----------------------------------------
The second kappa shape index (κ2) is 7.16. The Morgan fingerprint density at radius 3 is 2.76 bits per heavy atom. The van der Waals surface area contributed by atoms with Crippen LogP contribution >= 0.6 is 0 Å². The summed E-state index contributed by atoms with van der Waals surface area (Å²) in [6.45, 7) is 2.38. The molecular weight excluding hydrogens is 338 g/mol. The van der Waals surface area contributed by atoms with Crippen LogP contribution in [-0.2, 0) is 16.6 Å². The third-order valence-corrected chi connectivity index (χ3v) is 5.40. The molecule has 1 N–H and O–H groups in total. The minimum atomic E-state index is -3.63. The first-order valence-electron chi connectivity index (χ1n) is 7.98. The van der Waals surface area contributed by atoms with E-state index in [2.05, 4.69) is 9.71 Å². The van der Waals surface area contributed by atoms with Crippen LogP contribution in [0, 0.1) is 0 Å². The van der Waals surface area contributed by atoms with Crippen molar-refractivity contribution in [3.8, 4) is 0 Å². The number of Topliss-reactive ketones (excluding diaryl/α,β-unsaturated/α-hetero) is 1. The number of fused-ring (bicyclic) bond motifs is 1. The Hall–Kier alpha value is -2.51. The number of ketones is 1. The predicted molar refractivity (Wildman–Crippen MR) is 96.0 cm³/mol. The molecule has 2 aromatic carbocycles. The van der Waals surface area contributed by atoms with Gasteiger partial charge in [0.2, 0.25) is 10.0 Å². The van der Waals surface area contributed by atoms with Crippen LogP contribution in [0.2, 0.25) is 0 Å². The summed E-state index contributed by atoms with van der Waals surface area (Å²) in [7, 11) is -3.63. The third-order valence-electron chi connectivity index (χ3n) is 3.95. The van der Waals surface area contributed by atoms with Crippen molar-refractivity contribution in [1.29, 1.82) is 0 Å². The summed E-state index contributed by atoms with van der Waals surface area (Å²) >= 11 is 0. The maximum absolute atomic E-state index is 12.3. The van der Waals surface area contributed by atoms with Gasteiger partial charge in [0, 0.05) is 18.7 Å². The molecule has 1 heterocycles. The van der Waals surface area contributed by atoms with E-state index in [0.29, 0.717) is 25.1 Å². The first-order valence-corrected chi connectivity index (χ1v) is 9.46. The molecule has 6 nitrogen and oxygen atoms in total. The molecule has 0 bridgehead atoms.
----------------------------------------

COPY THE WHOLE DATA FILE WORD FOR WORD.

The second kappa shape index (κ2) is 7.16. The Morgan fingerprint density at radius 3 is 2.76 bits per heavy atom. The van der Waals surface area contributed by atoms with Crippen LogP contribution >= 0.6 is 0 Å². The summed E-state index contributed by atoms with van der Waals surface area (Å²) in [6.45, 7) is 2.38. The molecular weight excluding hydrogens is 338 g/mol. The van der Waals surface area contributed by atoms with Crippen LogP contribution in [-0.2, 0) is 16.6 Å². The third-order valence-corrected chi connectivity index (χ3v) is 5.40. The molecule has 1 N–H and O–H groups in total. The minimum atomic E-state index is -3.63. The first-order valence-electron chi connectivity index (χ1n) is 7.98. The van der Waals surface area contributed by atoms with E-state index in [2.05, 4.69) is 9.71 Å². The van der Waals surface area contributed by atoms with Crippen LogP contribution in [0, 0.1) is 0 Å². The van der Waals surface area contributed by atoms with Crippen molar-refractivity contribution in [3.8, 4) is 0 Å². The number of Topliss-reactive ketones (excluding diaryl/α,β-unsaturated/α-hetero) is 1. The number of fused-ring (bicyclic) bond motifs is 1. The Hall–Kier alpha value is -2.51. The number of ketones is 1. The predicted molar refractivity (Wildman–Crippen MR) is 96.0 cm³/mol. The molecule has 2 aromatic carbocycles. The van der Waals surface area contributed by atoms with Gasteiger partial charge in [0.2, 0.25) is 10.0 Å². The van der Waals surface area contributed by atoms with Crippen LogP contribution in [0.2, 0.25) is 0 Å². The summed E-state index contributed by atoms with van der Waals surface area (Å²) in [7, 11) is -3.63. The third-order valence-electron chi connectivity index (χ3n) is 3.95. The van der Waals surface area contributed by atoms with Crippen molar-refractivity contribution in [1.29, 1.82) is 0 Å². The summed E-state index contributed by atoms with van der Waals surface area (Å²) >= 11 is 0. The maximum absolute atomic E-state index is 12.3. The van der Waals surface area contributed by atoms with Gasteiger partial charge in [0, 0.05) is 18.7 Å². The molecule has 1 heterocycles. The van der Waals surface area contributed by atoms with E-state index in [0.29, 0.717) is 25.1 Å². The first-order valence-corrected chi connectivity index (χ1v) is 9.46. The molecule has 6 nitrogen and oxygen atoms in total. The molecule has 0 bridgehead atoms.